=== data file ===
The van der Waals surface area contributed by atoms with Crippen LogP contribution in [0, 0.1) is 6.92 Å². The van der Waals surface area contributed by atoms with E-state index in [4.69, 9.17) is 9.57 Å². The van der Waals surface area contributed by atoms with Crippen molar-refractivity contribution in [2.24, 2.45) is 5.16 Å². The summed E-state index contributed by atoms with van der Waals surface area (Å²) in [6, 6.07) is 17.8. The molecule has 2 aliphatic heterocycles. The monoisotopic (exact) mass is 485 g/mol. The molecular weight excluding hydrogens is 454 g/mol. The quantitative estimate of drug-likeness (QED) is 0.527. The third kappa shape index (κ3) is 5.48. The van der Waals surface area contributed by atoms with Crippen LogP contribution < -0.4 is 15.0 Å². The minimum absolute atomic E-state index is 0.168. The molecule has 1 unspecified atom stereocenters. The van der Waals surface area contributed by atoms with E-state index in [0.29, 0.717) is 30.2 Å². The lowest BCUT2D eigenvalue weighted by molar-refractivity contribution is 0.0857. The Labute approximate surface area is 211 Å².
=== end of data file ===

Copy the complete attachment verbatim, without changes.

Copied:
The van der Waals surface area contributed by atoms with Crippen LogP contribution in [0, 0.1) is 6.92 Å². The van der Waals surface area contributed by atoms with E-state index in [4.69, 9.17) is 9.57 Å². The van der Waals surface area contributed by atoms with Crippen molar-refractivity contribution in [2.24, 2.45) is 5.16 Å². The summed E-state index contributed by atoms with van der Waals surface area (Å²) in [6, 6.07) is 17.8. The molecule has 2 aliphatic heterocycles. The monoisotopic (exact) mass is 485 g/mol. The molecular weight excluding hydrogens is 454 g/mol. The quantitative estimate of drug-likeness (QED) is 0.527. The third kappa shape index (κ3) is 5.48. The van der Waals surface area contributed by atoms with Crippen LogP contribution < -0.4 is 15.0 Å². The minimum absolute atomic E-state index is 0.168. The molecule has 1 unspecified atom stereocenters. The van der Waals surface area contributed by atoms with E-state index in [0.29, 0.717) is 30.2 Å². The lowest BCUT2D eigenvalue weighted by molar-refractivity contribution is 0.0857. The Labute approximate surface area is 211 Å².